From the Boston Globe, June 12, 2011:
Toughest job you’ll never love
by Adam Langer Globe Correspondent
- (Luci Gutierrez for The Boston Globe)
For the past 50 years, the Peace Corps has provided fertile material for a roster of impressive alumni, who include such authors as Kent Haruf, Bob Shacochis, and Paul Theroux. But I wouldn’t expect to see the name Christopher R. Howard, author of “Tea of Ulaanbaatar,” on a Peace Corps recruitment brochure any time soon. Using his brief stint as a volunteer in Mongolia during the late 1990s as his jumping-off point, Howard has produced a debut novel that won’t attract many socially conscious do-gooders to the Corps, but could well appeal to marginally employed slackers seeking to indulge in sex tourism and drug abuse.
The Mongolia of [Christopher] Howard’s novel is a memorably bleak, fetid, and sinister place, a likely contender for the world’s least inviting capital on an episode of “Globe Trekker.” Child prostitution is rampant; the stink of rotting sewage is palpable; diseases run the gamut from gonorrhea to bubonic plague. The novel’s hero (the term is used loosely here) is Warren, an obsessive-compulsive graduate of the University of Missouri’s journalism program who volunteered for the Corps after failing to find a decent job in the States and growing weary of sleeping on his mom’s couch.
Warren’s ostensible responsibility is to teach English at the State Foreign Language Institute in Ulaanbaatar, Mongolia’s capital, but the reader doesn’t see him doing much teaching. Warren seems to pass most of his time boozing with fellow ex-pats, wooing “native girls,” pining away for the girlfriend he left back home, sparring with Samantha, the Peace Corps medical officer who seems convinced that Warren is on drugs, and washing his hands. “On a good day, he ends up washing his hands twenty times.”
Warren’s solipsism and neuroses can be off-putting, and so can his sexism – at times, it’s hard to distinguish among the women he describes, save for the medical officer Samantha, whose physical appearance is ridiculed in particularly misogynistic fashion. But Howard’s portrayal of Warren’s loneliness, alienation, and cynicism feels honest and convincing. And so do his insightful and often-funny observations of the arguments and rivalries that emerge among the volunteers.
But then, near the halfway point of his novel, Howard introduces something troubling and problematic – a plot. Warren discovers the pleasures of tsus, a hallucinogenic, addictive, blood-red tea that affects its users in a manner that seems to combine the best of a tab of Timothy Leary’s LSD, a bite of Marcel Proust’s madeleine, and a delicacy from the “Valley of the Schmoon” in Al Capp’s “Li’l Abner.” To Warren, it tastes like “[t]he perfect candy that begins to dissolve the second it hits your tongue and never tastes as good when you’re an adult.” And as Warren inevitably succumbs to the temptations of tsus and to the freedom from loneliness it affords, the novel ceases to be merely an ably told story of one disaffected American’s alienation and enters phantasmagorical, Robert Stone fever-dream territory; Warren’s weakness for tsus ultimately puts him in contact with members of the dangerous Mongolian underworld who enlist him to distribute the drug in the West.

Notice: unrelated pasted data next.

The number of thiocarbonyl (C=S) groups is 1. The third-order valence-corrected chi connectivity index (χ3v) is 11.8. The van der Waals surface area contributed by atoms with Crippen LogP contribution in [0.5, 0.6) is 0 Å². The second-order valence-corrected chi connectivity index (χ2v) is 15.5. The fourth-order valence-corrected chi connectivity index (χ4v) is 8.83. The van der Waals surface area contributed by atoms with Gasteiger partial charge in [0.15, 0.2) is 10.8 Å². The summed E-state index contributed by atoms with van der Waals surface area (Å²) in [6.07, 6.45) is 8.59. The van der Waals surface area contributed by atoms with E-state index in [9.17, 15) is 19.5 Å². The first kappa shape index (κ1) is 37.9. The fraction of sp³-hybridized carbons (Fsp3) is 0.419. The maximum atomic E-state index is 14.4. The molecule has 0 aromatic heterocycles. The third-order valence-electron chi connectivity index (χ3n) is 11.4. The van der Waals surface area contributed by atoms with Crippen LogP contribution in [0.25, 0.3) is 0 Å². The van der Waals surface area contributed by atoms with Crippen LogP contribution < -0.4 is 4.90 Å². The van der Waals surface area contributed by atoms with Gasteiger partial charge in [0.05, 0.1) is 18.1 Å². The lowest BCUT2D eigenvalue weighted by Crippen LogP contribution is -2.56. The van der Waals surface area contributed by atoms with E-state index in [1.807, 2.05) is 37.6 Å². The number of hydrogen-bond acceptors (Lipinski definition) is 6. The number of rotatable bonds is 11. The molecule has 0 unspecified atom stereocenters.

One can understand Howard’s temptation to introduce this trippy crime plot, both to heighten suspense and to address issues relevant to First World exploitation of the Third as well as the hypocrisy of purportedly idealistic Peace Corps volunteers. But the author’s execution here is only sporadically successful, suggesting the work of a talented director of modest, character-driven, indie films now directing his first big-budget action adventure. As the plot devolves into extreme but oddly unaffecting violence, the characters’ reactions to the bloodshed can seem so detached that the reader may well wonder whether events are actually happening or whether Warren, in his drug-addled state, is only imagining them. This may be Howard’s intention, to liken the state of the alienated traveler to that of a drug addict whose feelings have been so deadened that he can no longer discern reality from fantasy, but the confusion that Howard engenders is more frustrating than intriguing.
This is a shame because, at his best, Howard can be a truly hypnotic writer, one who achieves a lot more when he tries to accomplish a lot less. As it stands, the author’s debut leaves the reader thirsty for his next work. After Howard left the Peace Corps, he served in the US Army. Sounds like good material for a novel, though after reading “Tea of Ulaanbaatar,” members of the Army might think otherwise.
Adam Langer’s most recent novel is “The Thieves of Manhattan.” He can reached at Adam@AdamLanger.com.